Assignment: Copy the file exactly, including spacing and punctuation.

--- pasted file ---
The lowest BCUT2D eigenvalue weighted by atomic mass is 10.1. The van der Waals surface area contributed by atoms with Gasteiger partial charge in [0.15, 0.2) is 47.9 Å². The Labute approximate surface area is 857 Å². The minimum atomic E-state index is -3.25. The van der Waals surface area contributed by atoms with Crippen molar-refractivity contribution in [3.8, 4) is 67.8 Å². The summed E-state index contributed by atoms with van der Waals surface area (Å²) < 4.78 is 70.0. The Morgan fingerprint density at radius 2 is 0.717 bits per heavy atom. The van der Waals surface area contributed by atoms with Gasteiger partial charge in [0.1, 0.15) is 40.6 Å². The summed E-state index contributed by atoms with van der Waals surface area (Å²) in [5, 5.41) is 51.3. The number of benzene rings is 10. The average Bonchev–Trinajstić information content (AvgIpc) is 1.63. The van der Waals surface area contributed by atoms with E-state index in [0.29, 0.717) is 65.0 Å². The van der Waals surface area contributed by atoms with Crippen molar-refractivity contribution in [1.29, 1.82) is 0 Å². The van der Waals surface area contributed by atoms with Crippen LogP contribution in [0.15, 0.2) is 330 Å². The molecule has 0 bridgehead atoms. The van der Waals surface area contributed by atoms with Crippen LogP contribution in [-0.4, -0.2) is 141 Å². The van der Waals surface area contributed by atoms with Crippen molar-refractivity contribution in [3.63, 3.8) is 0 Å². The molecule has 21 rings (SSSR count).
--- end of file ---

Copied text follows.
The lowest BCUT2D eigenvalue weighted by atomic mass is 10.1. The van der Waals surface area contributed by atoms with Gasteiger partial charge in [0.15, 0.2) is 47.9 Å². The Labute approximate surface area is 857 Å². The minimum atomic E-state index is -3.25. The van der Waals surface area contributed by atoms with Crippen molar-refractivity contribution in [3.8, 4) is 67.8 Å². The summed E-state index contributed by atoms with van der Waals surface area (Å²) < 4.78 is 70.0. The Morgan fingerprint density at radius 2 is 0.717 bits per heavy atom. The van der Waals surface area contributed by atoms with Gasteiger partial charge in [0.1, 0.15) is 40.6 Å². The summed E-state index contributed by atoms with van der Waals surface area (Å²) in [5, 5.41) is 51.3. The number of benzene rings is 10. The average Bonchev–Trinajstić information content (AvgIpc) is 1.63. The van der Waals surface area contributed by atoms with E-state index in [0.29, 0.717) is 65.0 Å². The van der Waals surface area contributed by atoms with Crippen molar-refractivity contribution in [1.29, 1.82) is 0 Å². The van der Waals surface area contributed by atoms with Crippen LogP contribution in [0.15, 0.2) is 330 Å². The molecule has 0 bridgehead atoms. The van der Waals surface area contributed by atoms with Crippen LogP contribution in [-0.4, -0.2) is 141 Å². The van der Waals surface area contributed by atoms with Crippen molar-refractivity contribution in [3.63, 3.8) is 0 Å². The molecule has 21 rings (SSSR count).